The United Parcel Service (UPS) had a tough year. Its employees nearly went on strike after labor negotiations became contentious this summer. Like its main competitor, FedEx, it saw Amazon make several key moves into the shipping space, positioning itself as a key competitor going into 2019.
But research and development has been a bright spot for UPS. The research arm of the company continues to roll out innovations—some small and others transformative—that seek to streamline its processes and maximize efficiency.
For a century-old company, UPS can still be pretty creative.
In early December, UPS announced the launch of a new navigation tool that its 60,000 package delivery drivers will use while in their trucks.
UPS is already known for having optimized routes so as to eliminate left turns, the outcome of a lengthy effort to make things easier for drivers. The new technology, UPSNav, incorporates that technique. It also processes UPS delivery data alongside its internal maps to make routes between stops as cost-effective as possible.
Of course, a new algorithmic tool won’t eliminate all the challenges associated with last-mile and doorstep delivery. But if it works, it could help UPS cut costs in a key aspect of the company’s business—one where Amazon and other competitors are actively trying to make inroads.
What is UPSNav?
At its core, UPSNav is a software update.
UPS has long been using an On-Road Integrated Optimization and Navigation system (known as ORION) to prepare the most efficient delivery routes for each driver each day. ORION’s maps cover more than 250 million locations.
UPSNav integrates ORION mapping technology with other UPS delivery data and analytics, such as where loading docks are and where businesses receive packages.
Don’t think of UPSNav as a handheld device that you might own in your car.
Juan Perez, UPS chief information and engineering officer said, “UPSNav is not a conventional navigation platform like those that guide drivers in their personal vehicles from the front door of Address A to the front door of Address B….[drivers] often drive to customer locations that are not visible from the main road or through traditionally available mapping technology. UPSNav was built for the heavy and complex UPS workload.”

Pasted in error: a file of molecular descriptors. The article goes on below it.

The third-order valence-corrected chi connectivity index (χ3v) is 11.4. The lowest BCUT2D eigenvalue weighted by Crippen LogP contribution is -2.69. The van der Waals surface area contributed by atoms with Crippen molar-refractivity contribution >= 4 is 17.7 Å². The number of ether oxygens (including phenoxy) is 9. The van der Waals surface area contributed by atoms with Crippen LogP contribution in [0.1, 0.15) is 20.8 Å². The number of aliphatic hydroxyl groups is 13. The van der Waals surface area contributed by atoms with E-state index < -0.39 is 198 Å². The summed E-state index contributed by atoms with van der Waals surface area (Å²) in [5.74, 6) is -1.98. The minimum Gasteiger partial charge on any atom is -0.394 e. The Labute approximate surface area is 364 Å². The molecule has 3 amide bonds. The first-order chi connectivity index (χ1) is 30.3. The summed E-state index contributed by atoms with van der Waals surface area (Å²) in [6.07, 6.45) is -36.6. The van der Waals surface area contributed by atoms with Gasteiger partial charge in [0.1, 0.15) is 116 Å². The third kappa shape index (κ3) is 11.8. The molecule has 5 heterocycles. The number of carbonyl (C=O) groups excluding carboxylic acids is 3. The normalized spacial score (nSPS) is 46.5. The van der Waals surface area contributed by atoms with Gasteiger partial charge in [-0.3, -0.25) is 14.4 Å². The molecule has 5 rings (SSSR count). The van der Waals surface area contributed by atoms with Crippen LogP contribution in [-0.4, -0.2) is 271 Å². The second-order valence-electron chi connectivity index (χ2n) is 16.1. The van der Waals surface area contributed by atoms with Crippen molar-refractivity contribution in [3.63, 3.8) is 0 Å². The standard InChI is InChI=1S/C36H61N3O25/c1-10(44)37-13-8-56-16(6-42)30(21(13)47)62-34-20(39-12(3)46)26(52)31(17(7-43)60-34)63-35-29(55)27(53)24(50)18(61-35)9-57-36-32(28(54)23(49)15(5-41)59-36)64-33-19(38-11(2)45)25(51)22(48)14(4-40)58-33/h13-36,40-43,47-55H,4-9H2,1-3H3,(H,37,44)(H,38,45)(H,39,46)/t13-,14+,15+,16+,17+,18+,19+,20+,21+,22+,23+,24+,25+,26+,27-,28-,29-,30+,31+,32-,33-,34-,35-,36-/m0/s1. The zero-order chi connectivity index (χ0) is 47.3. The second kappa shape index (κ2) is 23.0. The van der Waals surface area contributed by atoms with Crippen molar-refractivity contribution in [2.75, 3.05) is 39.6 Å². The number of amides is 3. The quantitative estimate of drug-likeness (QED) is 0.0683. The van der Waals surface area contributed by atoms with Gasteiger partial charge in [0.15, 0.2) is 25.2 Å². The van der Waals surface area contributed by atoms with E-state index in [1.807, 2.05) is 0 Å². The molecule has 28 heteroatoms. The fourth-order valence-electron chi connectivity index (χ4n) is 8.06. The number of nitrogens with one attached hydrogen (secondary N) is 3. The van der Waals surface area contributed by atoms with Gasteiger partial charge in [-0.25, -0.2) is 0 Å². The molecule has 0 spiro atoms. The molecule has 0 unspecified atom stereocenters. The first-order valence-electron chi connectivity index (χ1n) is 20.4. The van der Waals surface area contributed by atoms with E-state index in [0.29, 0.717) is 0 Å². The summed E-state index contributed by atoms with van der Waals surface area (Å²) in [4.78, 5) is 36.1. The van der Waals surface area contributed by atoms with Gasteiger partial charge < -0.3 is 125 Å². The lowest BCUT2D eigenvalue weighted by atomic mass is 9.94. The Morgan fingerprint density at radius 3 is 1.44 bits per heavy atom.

According to the company, the current status of UPS drivers is that they make 125 stops per day on average. Increasing efficiency so those drivers could add even five more stops could make a huge difference in the company’s package delivery capacity. If UPS’s 60,000 drivers make 125 stops per day, they can delivery 7.5 million parcels; upped to 130 stops per day, they could delivery 300,000 more packages per day.
UPSNav can adjust routes by taking into account traffic conditions and patterns as well as delivery or pickup requests.
“Seconds can add up to minutes, and minutes add up to millions,” UPS Senior Director of Process Management, Jack Levis told Reuters in December. He added that saving delivery drivers just one minute per day could reduce UPS’s labor costs by $14.5 million. The associated cuts in fuel and vehicle maintenance would add savings.
For context, Levis said UPS’s domestic package unit turned a $4.28 billion profit in 2017.
The company told Reuters that 5,000 drivers had tested UPSNav. Low-density suburban and rural routes produced the greatest cost savings. This makes sense since those are the routes that are consistently the most costly to companies that provide last-mile delivery.
Will This Software Really Make That Much of a Difference?
Last-mile delivery has been a challenge for UPS and FedEx for years. It’s the costliest part of the delivery process since drivers must deliver individual packages to individual storefronts and doorsteps. In dense urban areas, some of the last-mile delivery cost and risks has been mitigated by bikes, small urban vehicles and drones. But in rural areas with lots of distance between homes, trucks are still one of the only options available for direct package delivery.
Also frustrating for UPS and FedEx is that Amazon, emerging as a key competitor in the shipping space, doesn’t have to deal with last-mile delivery—at least not yet. Amazon still outsources much of its home delivery to the U.S. Postal Service or to UPS and FedEx themselves.
UPS is going to have to compete in the last-mile delivery space for the foreseeable future. As the Trump administration considers changes to the U.S. Postal Service’s mandate—a key suggestion being that USPS no longer guarantees to deliver to every U.S. address for commercial customers—UPS may have to provide more last-mile service for its business partners.
Incremental improvements like this can affect a lot, especially when we consider them at scale. Shaving a couple minutes off a route or adding capacity to delivery a handful of additional parcels may not seem like a lot. But multiplied across UPS’s enormous fleet, it could increase their capacity by hundreds of thousands of parcels per day.
It’s also important to note that UPSNav is a software. It will almost certainly undergo regular updates as UPS gathers and fine-tunes more data. After several years, we may be looking at a much larger impact on individual routes. By then, other last-mile technologies like drones will be much closer to market-ready.
UPSNav will help keep the U.S.’s largest package delivery company ahead of the logistics network game for now at least.
UPSNav can’t eliminate threats to the business, especially from larger and better-resourced companies like Amazon. Nor is it a tectonic shift, like bringing in a fleet of autonomous vehicles might be. But it shows that UPS is still committed to competing by implementing innovative technology.
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